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CAF Running for charity Survey

 ComRes interviewed 2,039 British adults online between 21st and 23rd March 2014. Data were weighted to be representative of all British adults aged 18+. Data excludes respondents who say that they raised £10,000 or more running for charity in the past 12 months (n=2,036). ComRes is a member of the British Polling Council and abides by its rules.

Date Published: 12 Apr 2014

Categories: Public and communities | Social | Third Sector | UK


 Nearly seven million Britons have raised money for charity through running in the last 12 months, according to a survey released today. This is a 36% rise since the previous year, as two million more people join the continuing boom for running for charity. Each runner is also raising £78 more than in 2012/13, the average increasing to £358.

The figures, from a survey conducted for the Charities Aid Foundation (CAF), which helps people and businesses support the causes they care about and provides financial services designed for the charitable sector, also found that men are moving ahead when it comes to running for charity, a trend which could account for the overall rise.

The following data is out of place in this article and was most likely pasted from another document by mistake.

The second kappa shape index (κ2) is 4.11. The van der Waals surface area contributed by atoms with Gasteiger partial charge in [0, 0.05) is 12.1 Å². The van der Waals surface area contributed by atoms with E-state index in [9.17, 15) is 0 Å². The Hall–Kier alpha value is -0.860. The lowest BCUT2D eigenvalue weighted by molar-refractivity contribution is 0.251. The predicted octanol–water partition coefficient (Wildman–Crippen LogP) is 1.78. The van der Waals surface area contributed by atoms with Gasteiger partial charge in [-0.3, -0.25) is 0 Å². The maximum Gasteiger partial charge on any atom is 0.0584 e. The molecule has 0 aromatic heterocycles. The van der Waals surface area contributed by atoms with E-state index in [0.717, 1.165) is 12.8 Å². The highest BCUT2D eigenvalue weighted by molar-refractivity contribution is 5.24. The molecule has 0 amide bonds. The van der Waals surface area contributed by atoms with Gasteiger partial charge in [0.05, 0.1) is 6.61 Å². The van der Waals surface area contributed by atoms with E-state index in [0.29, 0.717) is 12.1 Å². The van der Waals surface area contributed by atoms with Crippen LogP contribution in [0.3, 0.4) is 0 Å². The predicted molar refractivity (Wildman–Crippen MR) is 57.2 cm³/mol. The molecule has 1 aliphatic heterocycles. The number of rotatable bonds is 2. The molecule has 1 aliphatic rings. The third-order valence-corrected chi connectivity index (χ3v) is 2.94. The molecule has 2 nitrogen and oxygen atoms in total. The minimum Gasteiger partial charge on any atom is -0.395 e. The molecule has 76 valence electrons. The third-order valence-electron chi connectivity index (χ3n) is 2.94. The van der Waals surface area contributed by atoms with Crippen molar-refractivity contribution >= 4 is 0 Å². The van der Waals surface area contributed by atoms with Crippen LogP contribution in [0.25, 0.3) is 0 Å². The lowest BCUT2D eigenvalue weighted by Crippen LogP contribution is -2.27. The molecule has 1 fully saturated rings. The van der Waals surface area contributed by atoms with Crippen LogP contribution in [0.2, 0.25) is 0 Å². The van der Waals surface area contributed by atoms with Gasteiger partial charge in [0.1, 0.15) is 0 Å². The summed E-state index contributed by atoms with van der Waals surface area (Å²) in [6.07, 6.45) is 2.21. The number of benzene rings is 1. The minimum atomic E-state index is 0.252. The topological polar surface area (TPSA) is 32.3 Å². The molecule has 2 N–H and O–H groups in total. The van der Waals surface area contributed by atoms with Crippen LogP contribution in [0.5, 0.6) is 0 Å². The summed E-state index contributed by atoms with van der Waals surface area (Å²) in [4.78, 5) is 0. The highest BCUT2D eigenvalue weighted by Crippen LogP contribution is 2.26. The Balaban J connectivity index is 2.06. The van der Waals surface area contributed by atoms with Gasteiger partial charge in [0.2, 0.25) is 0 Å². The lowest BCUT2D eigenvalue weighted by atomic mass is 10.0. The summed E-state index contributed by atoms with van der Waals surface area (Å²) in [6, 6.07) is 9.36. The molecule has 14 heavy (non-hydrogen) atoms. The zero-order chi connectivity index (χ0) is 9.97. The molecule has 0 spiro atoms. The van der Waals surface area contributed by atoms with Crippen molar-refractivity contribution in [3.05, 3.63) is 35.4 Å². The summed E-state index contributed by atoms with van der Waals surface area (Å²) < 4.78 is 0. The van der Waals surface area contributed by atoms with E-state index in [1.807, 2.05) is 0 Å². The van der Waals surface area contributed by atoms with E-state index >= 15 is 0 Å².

Whilst 52% of runners are men, just 48% of runners are women. This is a reversal of last year’s results, where 44% of runners were men and 56% were women.

There has been a surge in the number of men taking part in fun runs this year, with 16% saying they have taken part in one previously, compared to just 10% last year. This year, men raised on average £396 compared to women raising an average of £319.

The survey found:

·         4.9m people have raised money for charity through running in the year ending April 2013, growing to 6.8m in the year to April 2014

·         The number of people claiming to have raised money through running for charity in their lifetime jumped up by five percentage points – from 14% to 19%

·         The average age of a runner is 42

·         Medical research is the most popular cause overall (48%), followed by Hospitals and hospices (20%) and then Children and Young people (16%).

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